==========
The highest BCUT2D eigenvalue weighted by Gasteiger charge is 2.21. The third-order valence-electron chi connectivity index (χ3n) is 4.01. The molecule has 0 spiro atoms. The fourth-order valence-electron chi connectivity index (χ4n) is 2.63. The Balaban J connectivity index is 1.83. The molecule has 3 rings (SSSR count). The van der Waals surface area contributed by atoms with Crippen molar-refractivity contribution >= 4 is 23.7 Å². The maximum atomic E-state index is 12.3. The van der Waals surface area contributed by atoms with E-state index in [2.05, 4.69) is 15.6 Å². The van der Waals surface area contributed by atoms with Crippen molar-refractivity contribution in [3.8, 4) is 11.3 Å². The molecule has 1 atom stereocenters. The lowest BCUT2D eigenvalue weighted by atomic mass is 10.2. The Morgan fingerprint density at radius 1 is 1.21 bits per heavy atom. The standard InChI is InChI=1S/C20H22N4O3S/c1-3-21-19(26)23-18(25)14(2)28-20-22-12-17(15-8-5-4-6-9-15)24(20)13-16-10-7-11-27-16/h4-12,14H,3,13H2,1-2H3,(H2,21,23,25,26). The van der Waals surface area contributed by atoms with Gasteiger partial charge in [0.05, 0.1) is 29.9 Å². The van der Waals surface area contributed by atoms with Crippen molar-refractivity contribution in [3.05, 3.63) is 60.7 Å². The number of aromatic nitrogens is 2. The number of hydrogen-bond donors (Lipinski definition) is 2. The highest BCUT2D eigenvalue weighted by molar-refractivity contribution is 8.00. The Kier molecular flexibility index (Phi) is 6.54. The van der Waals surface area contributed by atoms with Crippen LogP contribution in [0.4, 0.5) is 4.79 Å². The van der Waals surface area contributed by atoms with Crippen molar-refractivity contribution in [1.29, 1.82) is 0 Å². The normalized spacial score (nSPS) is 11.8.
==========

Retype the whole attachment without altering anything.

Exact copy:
The highest BCUT2D eigenvalue weighted by Gasteiger charge is 2.21. The third-order valence-electron chi connectivity index (χ3n) is 4.01. The molecule has 0 spiro atoms. The fourth-order valence-electron chi connectivity index (χ4n) is 2.63. The Balaban J connectivity index is 1.83. The molecule has 3 rings (SSSR count). The van der Waals surface area contributed by atoms with Crippen molar-refractivity contribution >= 4 is 23.7 Å². The maximum atomic E-state index is 12.3. The van der Waals surface area contributed by atoms with E-state index in [2.05, 4.69) is 15.6 Å². The van der Waals surface area contributed by atoms with Crippen molar-refractivity contribution in [3.8, 4) is 11.3 Å². The molecule has 1 atom stereocenters. The lowest BCUT2D eigenvalue weighted by atomic mass is 10.2. The Morgan fingerprint density at radius 1 is 1.21 bits per heavy atom. The standard InChI is InChI=1S/C20H22N4O3S/c1-3-21-19(26)23-18(25)14(2)28-20-22-12-17(15-8-5-4-6-9-15)24(20)13-16-10-7-11-27-16/h4-12,14H,3,13H2,1-2H3,(H2,21,23,25,26). The van der Waals surface area contributed by atoms with Gasteiger partial charge in [0.05, 0.1) is 29.9 Å². The van der Waals surface area contributed by atoms with Crippen molar-refractivity contribution in [3.05, 3.63) is 60.7 Å². The number of aromatic nitrogens is 2. The number of hydrogen-bond donors (Lipinski definition) is 2. The highest BCUT2D eigenvalue weighted by molar-refractivity contribution is 8.00. The Kier molecular flexibility index (Phi) is 6.54. The van der Waals surface area contributed by atoms with Crippen LogP contribution in [0.4, 0.5) is 4.79 Å². The van der Waals surface area contributed by atoms with Crippen molar-refractivity contribution in [1.29, 1.82) is 0 Å². The normalized spacial score (nSPS) is 11.8.